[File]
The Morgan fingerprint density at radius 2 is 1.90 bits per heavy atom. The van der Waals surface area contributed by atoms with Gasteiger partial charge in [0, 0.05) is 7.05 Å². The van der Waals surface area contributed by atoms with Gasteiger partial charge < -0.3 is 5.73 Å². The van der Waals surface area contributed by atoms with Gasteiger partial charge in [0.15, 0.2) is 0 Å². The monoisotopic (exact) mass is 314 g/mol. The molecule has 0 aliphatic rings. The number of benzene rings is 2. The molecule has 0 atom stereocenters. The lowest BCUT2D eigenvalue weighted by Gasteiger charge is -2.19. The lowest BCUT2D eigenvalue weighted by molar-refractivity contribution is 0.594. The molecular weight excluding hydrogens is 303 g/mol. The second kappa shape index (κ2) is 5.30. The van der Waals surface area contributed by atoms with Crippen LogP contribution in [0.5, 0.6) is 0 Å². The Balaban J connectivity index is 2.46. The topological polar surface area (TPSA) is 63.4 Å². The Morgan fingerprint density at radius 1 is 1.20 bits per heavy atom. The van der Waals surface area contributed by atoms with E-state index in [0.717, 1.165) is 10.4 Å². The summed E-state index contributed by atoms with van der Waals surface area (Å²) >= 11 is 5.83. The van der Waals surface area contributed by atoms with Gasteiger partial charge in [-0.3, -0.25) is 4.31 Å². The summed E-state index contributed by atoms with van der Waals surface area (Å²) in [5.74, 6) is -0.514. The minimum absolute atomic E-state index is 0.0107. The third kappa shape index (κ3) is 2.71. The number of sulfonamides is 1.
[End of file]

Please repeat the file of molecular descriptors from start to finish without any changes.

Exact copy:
The Morgan fingerprint density at radius 2 is 1.90 bits per heavy atom. The van der Waals surface area contributed by atoms with Gasteiger partial charge in [0, 0.05) is 7.05 Å². The van der Waals surface area contributed by atoms with Gasteiger partial charge < -0.3 is 5.73 Å². The van der Waals surface area contributed by atoms with Gasteiger partial charge in [0.15, 0.2) is 0 Å². The monoisotopic (exact) mass is 314 g/mol. The molecule has 0 aliphatic rings. The number of benzene rings is 2. The molecule has 0 atom stereocenters. The lowest BCUT2D eigenvalue weighted by Gasteiger charge is -2.19. The lowest BCUT2D eigenvalue weighted by molar-refractivity contribution is 0.594. The molecular weight excluding hydrogens is 303 g/mol. The second kappa shape index (κ2) is 5.30. The van der Waals surface area contributed by atoms with Crippen LogP contribution in [0.5, 0.6) is 0 Å². The Balaban J connectivity index is 2.46. The topological polar surface area (TPSA) is 63.4 Å². The Morgan fingerprint density at radius 1 is 1.20 bits per heavy atom. The van der Waals surface area contributed by atoms with E-state index in [0.717, 1.165) is 10.4 Å². The summed E-state index contributed by atoms with van der Waals surface area (Å²) >= 11 is 5.83. The van der Waals surface area contributed by atoms with Gasteiger partial charge in [-0.3, -0.25) is 4.31 Å². The summed E-state index contributed by atoms with van der Waals surface area (Å²) in [5.74, 6) is -0.514. The minimum absolute atomic E-state index is 0.0107. The third kappa shape index (κ3) is 2.71. The number of sulfonamides is 1.